I am thrilled that the Sjogrens Syndrome Foundation has asked me to be the keynote speaker at the 2017 Sjogrens National Patient Conference. I spoke during the Awards dinner at the Seattle conference last year, and I am honored to speak again to our East Coast Sjogrens peeps.
Are you attending the event? The conference is March 31st-April 1st in the Philadelphia/Cherry Hill area. I’d also like your input…
Continue reading “Keynote Speaker: 2017 Sjogrens National Patient Conference”
On November 7th my Rheumy called me to task and suggested I was in denial about the severity of my Sjogrens disease level. In fact, she challenged me with an email stating that the “long-term ostrich path is rocky” for the progression of the disease and further organ damage. If you read my last post on grief, you already know I was in a major relapse. Clearly, it was time to pull my head out of the sand and move to a more aggressive form of treatment. Last year we had discussed biologics as the next step, so I knew that it was time to begin my Rituxan and Sjogrens journey.
Before I agreed to move forward, I needed to have an in-depth drug conversation with my Rheumy and discuss the treatment experience with other patients. I had real anxiety about the treatment because once it’s in you, it is in you for months. To cut to the chase, I had my first Rituxan infusion on December 8th and my second on December 20th.
Continue reading “My Rituxan and Sjogrens Journey … Is it worth it?”
I am so relieved that it is 2017! I am happy to say that I am feeling my usual self today. But it was hard work getting back to emotional and physical status quo — because the last four months of 2016 was absolute shit!
This blog post is about how the emotional stress of a major life event collided with my Sjögrens, caused a major Autoimmune Disease relapse, and what tools I used to pull myself back up to my usual state of normal. I also, now, have a game plan for the next major life event!
Continue reading “When Major Grief and Autoimmune Disease Collide”
My friend Sarah Schafer, a Sjögrens patient and an MD, wrote a message on the Sjögrens List Serve that I thought should reach a wider audience. Her thoughts on autoimmune fatigue are valuable and her personal experience with fatigue echo the experiences of so many Sjögrens warriors! I also have fatigue and mostly give up social activities in the evening so that I can work most of the day (not a quality-of-life choice I like). So I think I will look more closely at these tips from Sarah…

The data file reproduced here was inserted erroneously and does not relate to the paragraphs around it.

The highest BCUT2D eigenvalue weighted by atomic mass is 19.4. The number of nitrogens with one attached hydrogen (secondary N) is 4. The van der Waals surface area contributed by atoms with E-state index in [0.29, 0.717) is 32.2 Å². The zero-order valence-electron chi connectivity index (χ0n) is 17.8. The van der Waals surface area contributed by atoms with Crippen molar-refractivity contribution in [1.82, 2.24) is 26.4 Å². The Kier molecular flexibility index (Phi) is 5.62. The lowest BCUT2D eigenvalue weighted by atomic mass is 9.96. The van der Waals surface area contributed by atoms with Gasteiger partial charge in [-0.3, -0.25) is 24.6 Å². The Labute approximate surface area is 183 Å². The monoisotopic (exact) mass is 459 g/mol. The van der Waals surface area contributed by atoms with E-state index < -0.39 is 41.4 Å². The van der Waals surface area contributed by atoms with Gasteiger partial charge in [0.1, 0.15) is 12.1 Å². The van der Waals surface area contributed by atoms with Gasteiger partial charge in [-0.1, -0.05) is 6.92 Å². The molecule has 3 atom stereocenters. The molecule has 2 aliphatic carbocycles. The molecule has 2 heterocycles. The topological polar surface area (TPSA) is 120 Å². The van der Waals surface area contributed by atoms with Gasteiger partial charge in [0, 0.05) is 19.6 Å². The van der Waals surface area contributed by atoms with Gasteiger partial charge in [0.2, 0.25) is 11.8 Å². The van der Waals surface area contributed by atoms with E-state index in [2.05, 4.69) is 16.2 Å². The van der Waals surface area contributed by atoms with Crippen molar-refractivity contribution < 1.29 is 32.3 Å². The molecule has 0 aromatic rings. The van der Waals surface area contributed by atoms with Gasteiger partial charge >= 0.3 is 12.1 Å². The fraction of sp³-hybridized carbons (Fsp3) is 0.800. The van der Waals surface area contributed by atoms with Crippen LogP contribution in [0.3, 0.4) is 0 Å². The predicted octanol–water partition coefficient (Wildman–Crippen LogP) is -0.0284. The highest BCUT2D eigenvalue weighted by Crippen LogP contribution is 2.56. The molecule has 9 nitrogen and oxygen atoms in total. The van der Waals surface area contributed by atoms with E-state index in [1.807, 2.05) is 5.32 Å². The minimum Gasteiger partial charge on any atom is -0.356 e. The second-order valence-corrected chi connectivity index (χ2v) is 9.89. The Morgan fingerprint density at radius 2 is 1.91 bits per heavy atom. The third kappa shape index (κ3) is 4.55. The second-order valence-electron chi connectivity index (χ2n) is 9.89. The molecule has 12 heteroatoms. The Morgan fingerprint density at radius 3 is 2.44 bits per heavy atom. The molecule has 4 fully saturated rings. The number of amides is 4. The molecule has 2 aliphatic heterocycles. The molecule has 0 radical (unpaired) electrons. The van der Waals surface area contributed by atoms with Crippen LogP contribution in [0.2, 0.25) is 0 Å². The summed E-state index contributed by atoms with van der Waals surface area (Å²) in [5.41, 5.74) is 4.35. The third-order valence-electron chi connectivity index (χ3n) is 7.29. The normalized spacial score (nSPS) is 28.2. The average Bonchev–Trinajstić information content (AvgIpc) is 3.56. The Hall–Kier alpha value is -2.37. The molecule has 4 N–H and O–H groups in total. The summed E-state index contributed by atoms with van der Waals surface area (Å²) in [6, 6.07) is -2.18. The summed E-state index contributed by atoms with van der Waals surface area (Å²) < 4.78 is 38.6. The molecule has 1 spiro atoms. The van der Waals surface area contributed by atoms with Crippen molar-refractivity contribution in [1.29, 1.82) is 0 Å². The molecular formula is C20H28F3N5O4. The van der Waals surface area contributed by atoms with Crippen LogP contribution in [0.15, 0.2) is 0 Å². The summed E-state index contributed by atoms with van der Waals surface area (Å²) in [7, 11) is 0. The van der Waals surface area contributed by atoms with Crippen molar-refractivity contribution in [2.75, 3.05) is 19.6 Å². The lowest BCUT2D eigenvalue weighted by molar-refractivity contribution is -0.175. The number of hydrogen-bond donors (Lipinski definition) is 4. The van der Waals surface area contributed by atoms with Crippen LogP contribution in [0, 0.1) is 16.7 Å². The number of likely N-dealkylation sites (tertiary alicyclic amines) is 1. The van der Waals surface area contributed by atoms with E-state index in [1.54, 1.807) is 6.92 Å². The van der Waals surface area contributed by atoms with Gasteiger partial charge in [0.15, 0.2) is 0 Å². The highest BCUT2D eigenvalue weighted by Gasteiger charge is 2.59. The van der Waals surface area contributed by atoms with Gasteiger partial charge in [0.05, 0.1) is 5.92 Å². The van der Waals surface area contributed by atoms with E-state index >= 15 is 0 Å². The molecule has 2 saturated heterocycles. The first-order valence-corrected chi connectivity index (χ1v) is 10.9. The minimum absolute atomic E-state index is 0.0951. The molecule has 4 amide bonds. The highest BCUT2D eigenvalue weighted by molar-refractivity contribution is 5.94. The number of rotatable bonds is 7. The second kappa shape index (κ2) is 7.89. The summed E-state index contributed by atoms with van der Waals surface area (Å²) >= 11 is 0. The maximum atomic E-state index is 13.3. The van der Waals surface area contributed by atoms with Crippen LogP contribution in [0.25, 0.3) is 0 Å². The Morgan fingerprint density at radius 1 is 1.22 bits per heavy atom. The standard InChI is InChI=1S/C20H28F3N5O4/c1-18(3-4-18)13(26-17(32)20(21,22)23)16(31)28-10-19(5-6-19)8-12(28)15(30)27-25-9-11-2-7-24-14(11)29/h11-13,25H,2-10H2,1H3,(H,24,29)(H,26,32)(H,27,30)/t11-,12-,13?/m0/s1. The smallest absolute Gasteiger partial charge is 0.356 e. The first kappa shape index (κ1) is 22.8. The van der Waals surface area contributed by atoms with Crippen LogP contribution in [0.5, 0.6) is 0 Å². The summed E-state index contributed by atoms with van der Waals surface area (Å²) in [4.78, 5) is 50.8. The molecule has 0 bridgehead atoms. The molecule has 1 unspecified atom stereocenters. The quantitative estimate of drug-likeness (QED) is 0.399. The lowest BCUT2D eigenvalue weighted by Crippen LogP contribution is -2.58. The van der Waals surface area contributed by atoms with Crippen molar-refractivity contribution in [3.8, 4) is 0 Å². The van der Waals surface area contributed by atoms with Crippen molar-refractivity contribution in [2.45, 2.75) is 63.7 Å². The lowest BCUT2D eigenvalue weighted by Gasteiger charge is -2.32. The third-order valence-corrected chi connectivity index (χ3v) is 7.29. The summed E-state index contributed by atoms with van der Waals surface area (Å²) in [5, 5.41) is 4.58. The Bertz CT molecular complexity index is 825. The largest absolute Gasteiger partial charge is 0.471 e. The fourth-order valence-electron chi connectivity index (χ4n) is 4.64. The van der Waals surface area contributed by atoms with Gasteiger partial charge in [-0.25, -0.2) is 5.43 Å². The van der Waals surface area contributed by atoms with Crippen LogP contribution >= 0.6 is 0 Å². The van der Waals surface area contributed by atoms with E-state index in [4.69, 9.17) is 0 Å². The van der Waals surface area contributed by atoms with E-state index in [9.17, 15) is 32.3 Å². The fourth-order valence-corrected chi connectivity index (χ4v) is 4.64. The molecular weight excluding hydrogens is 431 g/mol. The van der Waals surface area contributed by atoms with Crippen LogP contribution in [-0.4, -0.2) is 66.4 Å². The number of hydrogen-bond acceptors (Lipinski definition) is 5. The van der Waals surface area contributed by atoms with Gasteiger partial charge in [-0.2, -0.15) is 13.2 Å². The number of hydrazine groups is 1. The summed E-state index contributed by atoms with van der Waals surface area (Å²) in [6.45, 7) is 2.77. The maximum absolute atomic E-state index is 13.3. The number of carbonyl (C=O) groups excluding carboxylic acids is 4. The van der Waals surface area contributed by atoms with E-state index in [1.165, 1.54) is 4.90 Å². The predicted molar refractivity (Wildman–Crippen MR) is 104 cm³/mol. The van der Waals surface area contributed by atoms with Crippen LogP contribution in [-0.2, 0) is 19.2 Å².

Sjögrens fatigue – and all autoimmune fatigue – is a clinical conundrum. No one really knows the cause, although there is some interesting research being done by a neuroscientist in Alabama who may shed some light on the underlying cause soon.
Fatigue is unrelated to blood tests (e.g.- sed rate, SS-A) etc, or even severe organ system involvement. The study I posted recently (article titled, “Fatigue in Sjögrens: A Paradoxical Response. Decreased pro-inflammatory cytokine levels tied to higher levels of fatigue”, by researcher Wan-Fai Ng from the UK) showed a surprising inverse correlation with fatigue and some inflammatory chemical levels in the blood. This is the opposite of what you would expect, which goes to show, we really don’t know. Fatigue is a prominent symptom in Sjögrens (70% disabling) and other autoimmune diseases.
Fatigue is my worst symptom. It is what most keeps me from having a better quality of life, despite many other serious symptoms.
Continue reading “Sjögrens Fatigue – an Autoimmune Conundrum!”
I spend a lot of time trying to learn best practices for caring for my Sjögrens so that I can live well today and prevent as many medical issues as I can in the future. In fact, I would say that I’m very well-educated in product options, tips and medications. This doesn’t mean that I always practice perfect self-care discipline, but I certainly know what I should be doing.
Oral healthcare has not been an area where I have been lax! I use my Sonicare toothbrush, xylitol toothpaste and mouthwash, prescription fluoride toothpaste (and leave it on), and I use MI paste (calcium phosphate creme). I take Evoxac. I see my dentist three times per year and I brush after meals. And of course, I have xylitol mints throughout the day.
I have had one cavity the past twenty years…until now. I was horrified when my new dentist said:
“You have fourteen cavities that we need to fill, and the sooner the better!”
Continue reading “Shame on My Dirty Mouth! Yep, #ThisIsSjögrens!”